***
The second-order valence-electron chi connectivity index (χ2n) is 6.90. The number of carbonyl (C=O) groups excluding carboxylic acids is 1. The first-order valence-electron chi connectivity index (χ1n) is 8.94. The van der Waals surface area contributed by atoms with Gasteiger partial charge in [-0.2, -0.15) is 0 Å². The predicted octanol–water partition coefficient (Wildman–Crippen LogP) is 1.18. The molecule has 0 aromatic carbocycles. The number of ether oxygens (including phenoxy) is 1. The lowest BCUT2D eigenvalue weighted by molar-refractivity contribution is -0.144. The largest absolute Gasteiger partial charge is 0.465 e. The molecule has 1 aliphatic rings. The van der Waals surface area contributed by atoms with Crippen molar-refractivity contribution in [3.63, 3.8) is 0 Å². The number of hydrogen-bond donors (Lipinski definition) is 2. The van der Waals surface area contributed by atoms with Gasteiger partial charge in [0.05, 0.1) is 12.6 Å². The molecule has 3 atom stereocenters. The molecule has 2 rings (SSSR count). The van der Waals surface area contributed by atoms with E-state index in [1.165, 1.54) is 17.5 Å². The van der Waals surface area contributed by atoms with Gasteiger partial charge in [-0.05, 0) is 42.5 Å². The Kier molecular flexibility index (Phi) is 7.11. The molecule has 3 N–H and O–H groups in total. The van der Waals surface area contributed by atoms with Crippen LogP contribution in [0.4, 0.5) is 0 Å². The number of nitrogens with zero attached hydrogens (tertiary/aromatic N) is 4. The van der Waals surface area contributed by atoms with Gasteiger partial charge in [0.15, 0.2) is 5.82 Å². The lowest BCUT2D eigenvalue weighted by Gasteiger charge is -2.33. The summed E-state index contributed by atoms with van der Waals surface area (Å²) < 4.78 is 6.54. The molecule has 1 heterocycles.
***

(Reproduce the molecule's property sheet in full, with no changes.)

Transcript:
The second-order valence-electron chi connectivity index (χ2n) is 6.90. The number of carbonyl (C=O) groups excluding carboxylic acids is 1. The first-order valence-electron chi connectivity index (χ1n) is 8.94. The van der Waals surface area contributed by atoms with Gasteiger partial charge in [-0.2, -0.15) is 0 Å². The predicted octanol–water partition coefficient (Wildman–Crippen LogP) is 1.18. The molecule has 0 aromatic carbocycles. The number of ether oxygens (including phenoxy) is 1. The lowest BCUT2D eigenvalue weighted by molar-refractivity contribution is -0.144. The largest absolute Gasteiger partial charge is 0.465 e. The molecule has 1 aliphatic rings. The van der Waals surface area contributed by atoms with Crippen molar-refractivity contribution in [3.63, 3.8) is 0 Å². The number of hydrogen-bond donors (Lipinski definition) is 2. The van der Waals surface area contributed by atoms with Gasteiger partial charge in [0.05, 0.1) is 12.6 Å². The molecule has 3 atom stereocenters. The molecule has 2 rings (SSSR count). The van der Waals surface area contributed by atoms with E-state index in [1.165, 1.54) is 17.5 Å². The van der Waals surface area contributed by atoms with Gasteiger partial charge in [-0.05, 0) is 42.5 Å². The Kier molecular flexibility index (Phi) is 7.11. The molecule has 3 N–H and O–H groups in total. The van der Waals surface area contributed by atoms with Crippen LogP contribution in [0.4, 0.5) is 0 Å². The number of nitrogens with zero attached hydrogens (tertiary/aromatic N) is 4. The van der Waals surface area contributed by atoms with Gasteiger partial charge in [0.15, 0.2) is 5.82 Å². The lowest BCUT2D eigenvalue weighted by Gasteiger charge is -2.33. The summed E-state index contributed by atoms with van der Waals surface area (Å²) < 4.78 is 6.54. The molecule has 1 heterocycles.